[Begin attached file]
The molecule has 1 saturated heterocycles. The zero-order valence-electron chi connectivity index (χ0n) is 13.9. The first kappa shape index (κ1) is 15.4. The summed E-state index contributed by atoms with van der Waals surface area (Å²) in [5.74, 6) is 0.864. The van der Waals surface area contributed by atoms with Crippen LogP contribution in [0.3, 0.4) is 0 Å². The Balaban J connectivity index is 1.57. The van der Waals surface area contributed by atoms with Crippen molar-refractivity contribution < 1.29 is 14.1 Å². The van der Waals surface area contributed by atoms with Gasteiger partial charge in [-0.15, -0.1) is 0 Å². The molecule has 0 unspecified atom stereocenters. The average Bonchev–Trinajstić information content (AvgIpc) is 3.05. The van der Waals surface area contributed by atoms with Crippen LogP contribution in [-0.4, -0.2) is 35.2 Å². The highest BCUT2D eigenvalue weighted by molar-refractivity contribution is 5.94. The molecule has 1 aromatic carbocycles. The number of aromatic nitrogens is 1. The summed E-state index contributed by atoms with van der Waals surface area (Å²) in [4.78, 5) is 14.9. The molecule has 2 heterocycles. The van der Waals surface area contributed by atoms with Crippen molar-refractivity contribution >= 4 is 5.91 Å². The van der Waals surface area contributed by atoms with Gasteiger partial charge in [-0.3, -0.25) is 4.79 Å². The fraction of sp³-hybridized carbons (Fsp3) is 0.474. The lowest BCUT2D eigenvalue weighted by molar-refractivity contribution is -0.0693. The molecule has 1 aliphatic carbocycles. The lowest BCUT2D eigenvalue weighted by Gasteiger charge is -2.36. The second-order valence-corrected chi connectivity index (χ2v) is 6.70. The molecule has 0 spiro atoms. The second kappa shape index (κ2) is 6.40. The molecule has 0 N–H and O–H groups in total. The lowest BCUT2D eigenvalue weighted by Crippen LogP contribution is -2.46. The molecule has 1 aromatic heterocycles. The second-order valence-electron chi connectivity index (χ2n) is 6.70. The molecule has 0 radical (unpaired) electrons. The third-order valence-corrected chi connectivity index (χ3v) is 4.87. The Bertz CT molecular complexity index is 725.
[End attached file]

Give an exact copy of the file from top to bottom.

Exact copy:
The molecule has 1 saturated heterocycles. The zero-order valence-electron chi connectivity index (χ0n) is 13.9. The first kappa shape index (κ1) is 15.4. The summed E-state index contributed by atoms with van der Waals surface area (Å²) in [5.74, 6) is 0.864. The van der Waals surface area contributed by atoms with Crippen LogP contribution in [0.3, 0.4) is 0 Å². The Balaban J connectivity index is 1.57. The van der Waals surface area contributed by atoms with Crippen molar-refractivity contribution < 1.29 is 14.1 Å². The van der Waals surface area contributed by atoms with Gasteiger partial charge in [-0.15, -0.1) is 0 Å². The molecule has 0 unspecified atom stereocenters. The average Bonchev–Trinajstić information content (AvgIpc) is 3.05. The van der Waals surface area contributed by atoms with Crippen LogP contribution in [-0.4, -0.2) is 35.2 Å². The highest BCUT2D eigenvalue weighted by molar-refractivity contribution is 5.94. The molecule has 1 aromatic carbocycles. The number of aromatic nitrogens is 1. The summed E-state index contributed by atoms with van der Waals surface area (Å²) in [4.78, 5) is 14.9. The molecule has 2 heterocycles. The van der Waals surface area contributed by atoms with Crippen molar-refractivity contribution >= 4 is 5.91 Å². The van der Waals surface area contributed by atoms with Gasteiger partial charge in [-0.3, -0.25) is 4.79 Å². The fraction of sp³-hybridized carbons (Fsp3) is 0.474. The lowest BCUT2D eigenvalue weighted by molar-refractivity contribution is -0.0693. The molecule has 1 aliphatic carbocycles. The lowest BCUT2D eigenvalue weighted by Gasteiger charge is -2.36. The second-order valence-corrected chi connectivity index (χ2v) is 6.70. The molecule has 0 spiro atoms. The second kappa shape index (κ2) is 6.40. The molecule has 0 N–H and O–H groups in total. The lowest BCUT2D eigenvalue weighted by Crippen LogP contribution is -2.46. The molecule has 1 aromatic heterocycles. The second-order valence-electron chi connectivity index (χ2n) is 6.70. The molecule has 0 radical (unpaired) electrons. The third-order valence-corrected chi connectivity index (χ3v) is 4.87. The Bertz CT molecular complexity index is 725.